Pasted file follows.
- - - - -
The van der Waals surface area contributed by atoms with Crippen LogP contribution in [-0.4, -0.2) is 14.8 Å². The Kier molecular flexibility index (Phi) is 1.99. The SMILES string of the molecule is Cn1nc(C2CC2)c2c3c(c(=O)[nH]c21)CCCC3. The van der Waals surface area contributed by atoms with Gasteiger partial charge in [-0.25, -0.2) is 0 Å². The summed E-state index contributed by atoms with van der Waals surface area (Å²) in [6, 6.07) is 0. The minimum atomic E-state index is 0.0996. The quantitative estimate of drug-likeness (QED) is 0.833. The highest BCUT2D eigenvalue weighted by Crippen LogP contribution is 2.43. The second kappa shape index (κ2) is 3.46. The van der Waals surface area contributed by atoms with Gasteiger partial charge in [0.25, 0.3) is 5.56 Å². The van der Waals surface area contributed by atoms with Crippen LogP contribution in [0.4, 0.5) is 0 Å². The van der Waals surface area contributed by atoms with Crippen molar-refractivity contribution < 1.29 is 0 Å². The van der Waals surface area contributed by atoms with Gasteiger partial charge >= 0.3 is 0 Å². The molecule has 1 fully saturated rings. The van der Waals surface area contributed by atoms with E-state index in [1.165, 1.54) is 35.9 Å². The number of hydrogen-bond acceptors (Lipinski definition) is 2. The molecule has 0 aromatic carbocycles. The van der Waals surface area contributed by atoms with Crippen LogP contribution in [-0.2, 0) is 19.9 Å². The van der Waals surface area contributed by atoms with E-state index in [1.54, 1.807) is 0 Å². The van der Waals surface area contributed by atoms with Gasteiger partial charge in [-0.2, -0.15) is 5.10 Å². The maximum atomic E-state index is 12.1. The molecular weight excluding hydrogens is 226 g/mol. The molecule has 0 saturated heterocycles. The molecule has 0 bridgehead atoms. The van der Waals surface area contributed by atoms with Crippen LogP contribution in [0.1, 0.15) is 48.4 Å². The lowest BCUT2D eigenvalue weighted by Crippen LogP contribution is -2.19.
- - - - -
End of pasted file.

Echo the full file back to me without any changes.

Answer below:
The van der Waals surface area contributed by atoms with Crippen LogP contribution in [-0.4, -0.2) is 14.8 Å². The Kier molecular flexibility index (Phi) is 1.99. The SMILES string of the molecule is Cn1nc(C2CC2)c2c3c(c(=O)[nH]c21)CCCC3. The van der Waals surface area contributed by atoms with Gasteiger partial charge in [-0.25, -0.2) is 0 Å². The summed E-state index contributed by atoms with van der Waals surface area (Å²) in [6, 6.07) is 0. The minimum atomic E-state index is 0.0996. The quantitative estimate of drug-likeness (QED) is 0.833. The highest BCUT2D eigenvalue weighted by Crippen LogP contribution is 2.43. The second kappa shape index (κ2) is 3.46. The van der Waals surface area contributed by atoms with Gasteiger partial charge in [0.25, 0.3) is 5.56 Å². The van der Waals surface area contributed by atoms with Crippen LogP contribution in [0.4, 0.5) is 0 Å². The van der Waals surface area contributed by atoms with Crippen molar-refractivity contribution < 1.29 is 0 Å². The van der Waals surface area contributed by atoms with Gasteiger partial charge >= 0.3 is 0 Å². The molecule has 1 fully saturated rings. The van der Waals surface area contributed by atoms with E-state index in [1.165, 1.54) is 35.9 Å². The number of hydrogen-bond acceptors (Lipinski definition) is 2. The molecule has 0 aromatic carbocycles. The van der Waals surface area contributed by atoms with Crippen LogP contribution in [-0.2, 0) is 19.9 Å². The van der Waals surface area contributed by atoms with E-state index in [1.54, 1.807) is 0 Å². The van der Waals surface area contributed by atoms with Gasteiger partial charge in [-0.2, -0.15) is 5.10 Å². The maximum atomic E-state index is 12.1. The molecular weight excluding hydrogens is 226 g/mol. The molecule has 0 saturated heterocycles. The molecule has 0 bridgehead atoms. The van der Waals surface area contributed by atoms with Crippen LogP contribution in [0.1, 0.15) is 48.4 Å². The lowest BCUT2D eigenvalue weighted by Crippen LogP contribution is -2.19.